6 of 7 people found the following review helpful
I have read most of the books by Feynman that were written for a general reader and this is the first one that I left me disappointed. The book consists of 13 short pieces by Feynman of varying quality. Several consist of transcripts of talks that he has given or interviews for magazines such as Omni. The talks, which may have been great when delivered by Feynman, appear to be rambling and disjointed when read. This is especially true of the first chapter, which I felt was among the poorest and may be off-putting for many readers. The book includes his short appendix to the Challenger accident report, which I felt was the best of the chapters. Not only does this chapter properly castigate NASA management for their ridiculously low estimate of the probability of failure and the resulting false optimism regarding the safety of the shuttle program; but it also serves as a guide of the proper way to approach failure analysis (at least concerning the need to consider the inputs from the working level engineers and designers, as opposed to just their managers). This book is worthwhile for those interested in this. Unfortunately, the other chapters do not reach this level of clarity and focus. Some of the chapters are autobiographical, but this material is covered more completely in Gleicks biography of Feynman (Genius) and more humorously in Feynman's books of anecdotes ("Surely You're Joking, Mr. Feynman" and "What Do You Care What Other People Think?").
This not the book for someone who knows very little about Feynman. To these people I recommend the aforementioned biography and autobiographical books. This is also not the book for someone who knows very little about Feynman's scientific work. I recommend the Gleick biography and Feynman's general science books ("QED", "Six Easy Pieces", "Six Not So Easy Pieces" and "The Character of Physical Law").
Those who are familiar with Feynman and his science may find this book of some interest. This is particularly true if they want more information about his approach to learning science, the proper way to estimate the risk of failure in a complex system, the integrity required for honest science, the difference between science and pseudoscience, and Feynman's view of science versus religion. For these people I would give the book 4 stars (five stars for the Challenger chapter), but I can only give it three stars for a more general readership. The three stars are based on an average of 2 to 5 star chapters. Unfortunately I feel that the number of 2 star chapters far outweigh the few 4 star chapters and one 5 star chapter.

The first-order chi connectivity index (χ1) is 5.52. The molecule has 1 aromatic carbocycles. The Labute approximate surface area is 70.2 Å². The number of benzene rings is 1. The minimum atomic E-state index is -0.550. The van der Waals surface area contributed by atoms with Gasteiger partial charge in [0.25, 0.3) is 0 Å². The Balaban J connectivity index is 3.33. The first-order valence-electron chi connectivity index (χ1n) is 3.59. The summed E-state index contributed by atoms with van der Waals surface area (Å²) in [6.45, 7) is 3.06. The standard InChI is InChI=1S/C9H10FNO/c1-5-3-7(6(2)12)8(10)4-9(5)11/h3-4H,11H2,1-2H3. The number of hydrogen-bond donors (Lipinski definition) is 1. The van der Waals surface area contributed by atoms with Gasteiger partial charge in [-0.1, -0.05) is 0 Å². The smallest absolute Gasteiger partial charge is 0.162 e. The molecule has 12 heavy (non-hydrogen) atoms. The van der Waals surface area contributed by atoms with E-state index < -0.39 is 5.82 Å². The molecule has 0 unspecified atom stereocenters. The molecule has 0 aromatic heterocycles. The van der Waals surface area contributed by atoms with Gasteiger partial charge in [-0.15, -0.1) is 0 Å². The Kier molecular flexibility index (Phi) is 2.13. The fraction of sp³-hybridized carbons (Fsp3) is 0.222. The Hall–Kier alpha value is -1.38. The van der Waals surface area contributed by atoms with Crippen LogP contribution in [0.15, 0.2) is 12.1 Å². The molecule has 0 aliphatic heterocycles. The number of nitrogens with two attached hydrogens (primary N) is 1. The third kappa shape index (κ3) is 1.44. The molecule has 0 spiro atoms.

35 of 48 people found the following review helpful
on November 23, 1999
Most of these articles are in print already. I have only lightly skimmed a few of them. I hadn't previously seen the Omni interview, which described how the discovery of the Lamb effect in 1947 spurred Feynman to finish his formulation of QED. The interview has Feynman saying that the measurements were done by Lamb and Rutherford, and the biographical footnote on the page correctly dates Rutherford's death in 1937. (Rutherford discovered the atomic nucleus in 1911 when he noticed alpha particles scattering backwards from atoms instead of going through as everyone would have assumed.) For some reason, the editor didn't catch the inconsistency (the co-discoverer was actually Retherford, not Rutherford). There are other indications of editorial sloppiness, such as the editor's statement in the preface that light is slowed down in glass or water by a fraction of a percent (compared to the speed in vacuum). It's more like 30 percent, as anyone who has taken high school physics may remember. I think Feynman deserves better -- the editor should have run this book by a physicist before publishing it.